WI: The Russian Constituent Assembly isn't abolished?

On November 25th 1917 Russia held what is generally considered to be it's first free election (though some districts held theirs around two months later) when 46m Russians cast their vote for the Russian Constituent Assembly. The results were as followed...

767 seats total. 384 needed for a majority. Only parties with double digit seats listed.
Party of Socialist-Revolutionarys: 324
Bolsheviks: 183
Ukrainian Socialist-Revolutionarys: 110
Mensheviks: 18
Cossacks: 17
Kadets: 16
Alash Orda: 15
Armenian Revolutionary Federation: 10
Peasants Lists: 10
Musavat Party: 10

The assembly gathered for its only meeting at 4p.m on January 18 before being illegally dissolved at 5a.m the following morning by the Bolshevik-controlled All-Russian Central Executive Committee.

My question to you is, what if the Assembly was allowed to continue? And how would the Russian Revolution have proceeded under this democratic body?


Gone Fishin'
Well, who would fight for it? Who would support it? As you write, the Revolution would have to proceed somehow. Who would accept fighting under the banner of this constituent assembly? Because the Bolsheviks had the will, organization and ability to craft alliances and forge their own path to taking charge while abolishing the assembly. Judging by the seat count, you'd need the Socialist Revolutionaries to be able to exert some kind of control. While I'm not well versed in the history of the Russian Revolution, I think the SRs were famously divided, and could not be said to act like a genuine party with central control, as the Bolsheviks were. This makes them ill suited to actually exert some kind of control, no?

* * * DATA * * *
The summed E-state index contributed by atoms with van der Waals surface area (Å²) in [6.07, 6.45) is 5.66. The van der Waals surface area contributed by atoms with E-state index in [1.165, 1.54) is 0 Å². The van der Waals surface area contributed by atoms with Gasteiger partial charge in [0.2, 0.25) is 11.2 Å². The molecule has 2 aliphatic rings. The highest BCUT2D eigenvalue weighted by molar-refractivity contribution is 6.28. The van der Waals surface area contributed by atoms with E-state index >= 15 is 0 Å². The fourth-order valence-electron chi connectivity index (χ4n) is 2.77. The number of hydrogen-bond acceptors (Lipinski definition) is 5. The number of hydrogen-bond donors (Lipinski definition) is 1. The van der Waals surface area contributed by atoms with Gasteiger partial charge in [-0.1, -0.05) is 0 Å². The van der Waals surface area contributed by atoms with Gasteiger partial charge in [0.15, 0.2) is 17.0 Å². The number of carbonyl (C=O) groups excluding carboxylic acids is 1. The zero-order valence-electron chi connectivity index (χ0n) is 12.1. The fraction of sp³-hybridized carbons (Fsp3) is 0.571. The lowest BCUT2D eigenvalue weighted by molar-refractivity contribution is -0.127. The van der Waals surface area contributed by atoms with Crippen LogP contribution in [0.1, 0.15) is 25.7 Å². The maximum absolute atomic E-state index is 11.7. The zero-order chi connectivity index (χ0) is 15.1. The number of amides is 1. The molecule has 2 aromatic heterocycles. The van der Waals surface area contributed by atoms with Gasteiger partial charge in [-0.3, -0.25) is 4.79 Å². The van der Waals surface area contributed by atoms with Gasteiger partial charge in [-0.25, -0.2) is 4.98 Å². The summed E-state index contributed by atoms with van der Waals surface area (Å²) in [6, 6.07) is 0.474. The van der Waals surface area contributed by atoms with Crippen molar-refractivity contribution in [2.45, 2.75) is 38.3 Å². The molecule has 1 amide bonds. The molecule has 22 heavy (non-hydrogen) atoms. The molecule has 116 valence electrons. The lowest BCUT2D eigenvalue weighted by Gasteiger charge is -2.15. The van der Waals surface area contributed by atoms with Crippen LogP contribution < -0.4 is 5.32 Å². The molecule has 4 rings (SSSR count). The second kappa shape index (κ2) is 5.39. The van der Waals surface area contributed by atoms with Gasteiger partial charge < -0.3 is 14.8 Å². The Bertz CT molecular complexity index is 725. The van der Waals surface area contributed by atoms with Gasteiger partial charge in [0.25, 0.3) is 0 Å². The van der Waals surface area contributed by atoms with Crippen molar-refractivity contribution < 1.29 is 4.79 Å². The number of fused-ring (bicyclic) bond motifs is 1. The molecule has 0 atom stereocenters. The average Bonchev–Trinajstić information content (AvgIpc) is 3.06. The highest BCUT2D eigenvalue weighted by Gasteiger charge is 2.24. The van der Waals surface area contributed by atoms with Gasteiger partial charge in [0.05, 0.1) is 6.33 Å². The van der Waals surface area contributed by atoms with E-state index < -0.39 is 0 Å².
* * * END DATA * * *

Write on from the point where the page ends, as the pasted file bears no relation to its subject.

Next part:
But then if this parliament cannot enforce its will, it is going to have to turn to outside help. I don't see why generals or warlords or foreign powers would be amenable to a parliament that they would see as representing socialism and popular democratic control. I think it's really difficult for the Constituent Assembly to be allowed to continue in a meaningful way, ie it having some kind of power. It's easier to see it being abolished in the face of a left wing coup, as IOTL, a right wing coup, some kind of foreign intervention or the total breakdown of what remains of the state. After all, revolutions are very messy.
Chernov would try to reunite his party but it would be difficult. In effect it would be a one party coalition government. I could see the Left SR's splitting with some siding with Chernov but others with Lenin.
I believe that was the original story for Russia in Kaiserrrich.
Interesting, if Kerensky and Kornilov ends up crushing the leftist opposition, then ngl the right seems a bit appeased to Kerensky as he is like leankng more to the right after he got into power.
If I remember correctly, one of the Bolsheviks' justifications for disbanding the Constituent Assembly was that the election had outdated voter-rolls that did not take into account the split between the Right and Left SRs and thustly did not accurately reflect the will of the people so what if the assembly agreed to hold a second election and the Bolsheviks accepted this?
Well it would be dissolved soon after as the Bolsheviks wouldn't really appreciate another political force which would almost certainly criticize them during the Russian Civil War for the Red Terror